We’d discussed applying for a Xeric grant since we first began work on How i Made the World. When we heard there would be one final comic book review, we knew we had to apply. Yet, we also knew the competition would be fierce. Entries from throughout the U.S. and Canada are judged on “originality, literary and artistic merit, and a sense of commitment to the work.” […] Today, we’re thrilled to announce we are the recipients of a 2012 Xeric Award. The grant is to be used for the printing, advertising, and distribution of our comic book, the pilot issue of How i Made the World. We’ve enjoyed the comic books of past Xeric recipients for years. They are among the most entertaining and innovative independent comic books being published, and they are often included in Houghton Mifflin’s annual The Best American Comics. We’re deeply honored to be among those recognized by the foundation. We’ll be working on the final stages of our comic and preparing it for press in the coming months. Stay tuned! This is only the beginning.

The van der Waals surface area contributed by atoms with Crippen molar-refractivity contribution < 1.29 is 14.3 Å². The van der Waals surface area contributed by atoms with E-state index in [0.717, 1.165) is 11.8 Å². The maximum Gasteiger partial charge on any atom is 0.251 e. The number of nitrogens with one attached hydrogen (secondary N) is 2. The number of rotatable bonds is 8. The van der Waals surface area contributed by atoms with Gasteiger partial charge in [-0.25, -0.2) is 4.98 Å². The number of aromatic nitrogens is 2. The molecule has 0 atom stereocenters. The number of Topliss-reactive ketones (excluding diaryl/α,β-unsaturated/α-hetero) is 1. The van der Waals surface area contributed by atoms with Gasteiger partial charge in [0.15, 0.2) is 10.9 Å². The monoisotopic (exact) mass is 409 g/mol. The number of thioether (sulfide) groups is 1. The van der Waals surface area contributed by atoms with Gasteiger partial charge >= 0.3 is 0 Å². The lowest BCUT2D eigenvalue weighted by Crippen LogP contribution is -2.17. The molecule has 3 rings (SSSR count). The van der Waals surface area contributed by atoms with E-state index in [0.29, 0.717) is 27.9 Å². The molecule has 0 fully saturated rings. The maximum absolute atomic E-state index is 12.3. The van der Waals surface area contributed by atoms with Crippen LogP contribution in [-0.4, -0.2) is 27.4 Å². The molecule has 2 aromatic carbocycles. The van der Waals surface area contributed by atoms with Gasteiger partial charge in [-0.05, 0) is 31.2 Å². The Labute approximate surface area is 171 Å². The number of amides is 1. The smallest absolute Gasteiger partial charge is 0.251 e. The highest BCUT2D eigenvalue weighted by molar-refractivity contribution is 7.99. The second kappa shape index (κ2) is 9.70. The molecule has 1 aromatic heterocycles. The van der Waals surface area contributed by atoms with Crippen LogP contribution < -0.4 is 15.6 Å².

So here’s a late congrats to the team, and I look forward to reading more!
Hi, gang! Surely you must have known when I promised a new post in “a couple of days,” that it meant over a week, right? Of course you did! Sorry, Sleepers. I have been decidedly rubbish in several different ways this week. I don’t just fall or trip up, but rather take spectacular dives off long cliffs.
The pile of catch-up reading continues to grow ever more, and I am slowly working on a couple of different pieces for your reading pleasure. In between, there’s been much news about various things, some of it just god-awful, and some of it bad to the point of hilarity, and some of it outright awesome. Great stuff to write about; even better stuff to use as fodder for chats at the comic shop.
Here’s a review.
I’ve been dreading the coming of this issue for a while, as it marks the end of what was a remarkable and celebrated run by Mike Carey on this book. I’ve expressed my love for Mr. Carey on several occasions here, and when his departure from this book was announced, my reaction was flat-out depression. I also may or may not have acted like a child who lost her favorite toy (“But WHY?! Why does this have to happen?! Goodbye, favorite title! I hate comics!”); waah, waah, waaaah, and so forth.
I know, I’m really building up my credibility here, aren’t I? Take the above with a grain of salt. (Sort of.)